FTC Putting Stop to Timeshare Resell Scams

published on November 9, 2010 by .

The Federal Trade Commission (FTC) is cracking down on con artists who take advantage of consumers hit hard by the weak economy. Many defrauded consumers need to sell their timeshares to help pay their living expenses. The FTC said the number of complaints related to fraudulent timeshare resales has more than tripled over the past three years, as more owners attempted to sell their timeshares.

The FTC charged that ring operators in south Florida conned consumers by promising them they had buyers lined up. Only after hefty, up-front payments did they learn there were no buyers and that their money was gone with the defendants, many of whom have long criminal histories. Regulators have asked a federal court to put a stop to deceptive telemarketing operations that “allegedly scammed millions of dollars from property owners hoping to sell their timeshares.”

Hundreds of consumer complaints nationwide, involving millions of dollars, have reached the South Florida Better Business Bureau, the FTC and the Florida Attorney General’s Office. The BBB has given the firm, Timeshare Mega Media and Marketing Group Inc., an F rating, the lowest designation it can give a business.

The FTC’s complaint is against Timeshare Mega Mediaand Marketing Group Inc., Timeshare Market Pro Inc., Tapia Consulting Inc., Joseph Crapella – also known as Joseph John Philbin, Pasquale Pappalardo, Lisa Tumminia Pappalardo, Pasqualino Agovino, Louis Tobias Duany and Patricia A. Walker. It was filed Oct. 19 in U.S. District Court in Fort Lauderdale, Fla. The court entered a temporary restraining order against the defendants Oct. 20. Read the complaint at tulsaworld.com/FTCtimeshareresales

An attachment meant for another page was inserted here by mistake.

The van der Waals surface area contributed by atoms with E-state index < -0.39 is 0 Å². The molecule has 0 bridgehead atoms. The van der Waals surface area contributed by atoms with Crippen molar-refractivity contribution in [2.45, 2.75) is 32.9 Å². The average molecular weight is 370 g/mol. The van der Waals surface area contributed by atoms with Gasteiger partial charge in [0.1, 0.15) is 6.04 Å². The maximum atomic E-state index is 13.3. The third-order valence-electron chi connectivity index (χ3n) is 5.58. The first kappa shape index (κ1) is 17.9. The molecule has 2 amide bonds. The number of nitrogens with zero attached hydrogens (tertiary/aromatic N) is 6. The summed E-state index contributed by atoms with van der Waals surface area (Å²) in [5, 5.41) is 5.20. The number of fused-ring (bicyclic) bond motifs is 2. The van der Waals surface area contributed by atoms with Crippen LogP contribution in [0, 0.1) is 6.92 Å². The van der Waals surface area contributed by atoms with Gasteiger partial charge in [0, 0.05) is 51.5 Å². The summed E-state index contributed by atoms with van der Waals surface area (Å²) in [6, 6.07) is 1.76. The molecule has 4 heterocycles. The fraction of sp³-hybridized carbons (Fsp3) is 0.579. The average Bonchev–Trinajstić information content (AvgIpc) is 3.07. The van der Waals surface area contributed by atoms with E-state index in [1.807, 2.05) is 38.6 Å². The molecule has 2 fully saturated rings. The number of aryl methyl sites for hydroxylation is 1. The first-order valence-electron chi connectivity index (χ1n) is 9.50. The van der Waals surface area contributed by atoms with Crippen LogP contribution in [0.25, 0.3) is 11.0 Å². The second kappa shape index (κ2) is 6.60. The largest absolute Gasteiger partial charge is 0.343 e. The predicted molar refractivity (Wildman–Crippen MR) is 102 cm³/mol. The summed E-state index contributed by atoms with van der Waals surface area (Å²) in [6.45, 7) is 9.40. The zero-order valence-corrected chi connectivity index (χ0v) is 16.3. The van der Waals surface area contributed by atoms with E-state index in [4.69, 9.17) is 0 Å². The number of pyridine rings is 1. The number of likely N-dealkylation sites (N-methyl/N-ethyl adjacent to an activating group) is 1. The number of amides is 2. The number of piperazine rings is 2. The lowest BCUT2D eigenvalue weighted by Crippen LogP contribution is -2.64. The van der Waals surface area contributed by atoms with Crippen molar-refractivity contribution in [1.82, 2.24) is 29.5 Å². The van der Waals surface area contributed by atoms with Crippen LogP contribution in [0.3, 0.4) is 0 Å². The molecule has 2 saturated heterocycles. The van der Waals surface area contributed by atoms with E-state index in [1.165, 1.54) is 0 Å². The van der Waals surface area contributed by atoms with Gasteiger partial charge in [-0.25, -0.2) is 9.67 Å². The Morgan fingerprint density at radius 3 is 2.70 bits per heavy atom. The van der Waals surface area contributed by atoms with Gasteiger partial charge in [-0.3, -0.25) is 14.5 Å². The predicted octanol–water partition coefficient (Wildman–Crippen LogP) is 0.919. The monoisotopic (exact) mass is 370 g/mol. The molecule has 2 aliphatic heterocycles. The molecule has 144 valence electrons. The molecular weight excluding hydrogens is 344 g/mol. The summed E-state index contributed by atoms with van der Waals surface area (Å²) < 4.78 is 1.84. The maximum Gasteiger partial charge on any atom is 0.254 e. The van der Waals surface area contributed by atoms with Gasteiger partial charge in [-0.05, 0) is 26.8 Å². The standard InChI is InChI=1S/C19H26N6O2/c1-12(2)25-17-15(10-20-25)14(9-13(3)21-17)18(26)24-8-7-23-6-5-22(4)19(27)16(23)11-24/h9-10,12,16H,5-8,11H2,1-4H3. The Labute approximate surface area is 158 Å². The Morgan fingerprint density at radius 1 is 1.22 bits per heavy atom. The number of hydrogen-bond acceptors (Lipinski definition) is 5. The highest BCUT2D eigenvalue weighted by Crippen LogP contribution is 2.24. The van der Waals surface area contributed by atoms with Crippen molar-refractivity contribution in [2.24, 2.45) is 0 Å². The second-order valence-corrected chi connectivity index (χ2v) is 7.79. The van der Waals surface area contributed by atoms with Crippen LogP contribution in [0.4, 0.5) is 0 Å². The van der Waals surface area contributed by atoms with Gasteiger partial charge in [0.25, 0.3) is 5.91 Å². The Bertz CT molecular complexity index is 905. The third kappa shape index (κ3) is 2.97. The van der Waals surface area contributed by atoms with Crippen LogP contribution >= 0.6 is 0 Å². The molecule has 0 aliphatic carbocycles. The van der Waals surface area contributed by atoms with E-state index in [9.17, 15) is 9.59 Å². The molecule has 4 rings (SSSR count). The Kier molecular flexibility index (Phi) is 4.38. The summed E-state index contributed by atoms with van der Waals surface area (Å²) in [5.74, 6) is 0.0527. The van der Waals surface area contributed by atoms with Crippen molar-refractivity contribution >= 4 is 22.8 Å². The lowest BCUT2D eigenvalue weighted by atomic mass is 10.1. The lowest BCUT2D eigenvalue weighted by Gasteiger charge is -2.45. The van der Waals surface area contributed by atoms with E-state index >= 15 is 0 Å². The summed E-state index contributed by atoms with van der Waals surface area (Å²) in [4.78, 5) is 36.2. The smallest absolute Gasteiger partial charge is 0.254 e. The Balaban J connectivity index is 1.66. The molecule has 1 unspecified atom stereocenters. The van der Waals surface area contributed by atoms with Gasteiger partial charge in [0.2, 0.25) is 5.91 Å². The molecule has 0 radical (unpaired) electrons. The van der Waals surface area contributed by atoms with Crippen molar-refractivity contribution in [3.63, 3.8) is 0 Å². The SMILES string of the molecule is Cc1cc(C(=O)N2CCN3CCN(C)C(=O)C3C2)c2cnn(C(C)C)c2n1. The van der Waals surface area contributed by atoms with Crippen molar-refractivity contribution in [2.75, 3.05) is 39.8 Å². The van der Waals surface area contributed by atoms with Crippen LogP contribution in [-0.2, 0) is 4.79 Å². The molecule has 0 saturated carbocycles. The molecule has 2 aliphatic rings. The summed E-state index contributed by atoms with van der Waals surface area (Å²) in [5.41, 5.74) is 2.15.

Before sales could be completed, owners were made to pay $1,996 up-front fees by credit card. The FTC charges that Timeshare Mega Media’s representatives claimed fees were for sale-related costs – Realtor fees, closing costs, title searches – all to be refunded at closing. Owners of expensive timeshares were charged 10 percent of asking prices. Consumers were told that sales would close within 30 days, but this never happened.

FTC alleges that after fees were paid, owners were told to expect Timeshare Mega Media contracts when they actually received marketing and advertising contracts. The complaint says many consumers signed and returned these, thinking they were sales contracts. Those questioning their validity were given the run-around and told sales contracts would soon follow. The company never had buyers lined up, and when consumers discovered this and demanded their money back, they got nothing – not even phone calls returned.

The FTC seeks to permanently stop the defendants’ alleged illegal conduct and to provide refunds to consumers harmed by their violations of the FTC Act and Telemarketing Sales Rule.

This article is from tulsaworld.com by PHIL MULKINS, Tulsa World Action Line Editor.

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